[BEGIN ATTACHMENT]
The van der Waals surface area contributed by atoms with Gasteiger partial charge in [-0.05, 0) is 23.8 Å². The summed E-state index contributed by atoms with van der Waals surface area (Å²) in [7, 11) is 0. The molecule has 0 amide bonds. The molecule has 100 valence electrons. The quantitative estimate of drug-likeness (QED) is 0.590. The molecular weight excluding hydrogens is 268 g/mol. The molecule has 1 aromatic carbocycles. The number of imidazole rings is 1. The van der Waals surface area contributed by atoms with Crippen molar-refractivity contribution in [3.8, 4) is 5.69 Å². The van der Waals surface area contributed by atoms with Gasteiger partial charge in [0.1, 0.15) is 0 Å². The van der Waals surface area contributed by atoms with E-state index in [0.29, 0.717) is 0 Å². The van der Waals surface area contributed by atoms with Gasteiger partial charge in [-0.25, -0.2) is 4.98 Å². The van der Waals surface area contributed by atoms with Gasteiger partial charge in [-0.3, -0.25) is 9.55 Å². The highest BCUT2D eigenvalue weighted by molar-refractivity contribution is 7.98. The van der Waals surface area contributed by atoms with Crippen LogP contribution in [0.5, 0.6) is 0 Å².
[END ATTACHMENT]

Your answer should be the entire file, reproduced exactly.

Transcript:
The van der Waals surface area contributed by atoms with Gasteiger partial charge in [-0.05, 0) is 23.8 Å². The summed E-state index contributed by atoms with van der Waals surface area (Å²) in [7, 11) is 0. The molecule has 0 amide bonds. The molecule has 100 valence electrons. The quantitative estimate of drug-likeness (QED) is 0.590. The molecular weight excluding hydrogens is 268 g/mol. The molecule has 1 aromatic carbocycles. The number of imidazole rings is 1. The van der Waals surface area contributed by atoms with Crippen molar-refractivity contribution in [3.8, 4) is 5.69 Å². The van der Waals surface area contributed by atoms with Gasteiger partial charge in [0.1, 0.15) is 0 Å². The van der Waals surface area contributed by atoms with E-state index in [0.29, 0.717) is 0 Å². The van der Waals surface area contributed by atoms with Gasteiger partial charge in [-0.25, -0.2) is 4.98 Å². The van der Waals surface area contributed by atoms with Gasteiger partial charge in [-0.3, -0.25) is 9.55 Å². The highest BCUT2D eigenvalue weighted by molar-refractivity contribution is 7.98. The van der Waals surface area contributed by atoms with Crippen LogP contribution in [0.5, 0.6) is 0 Å².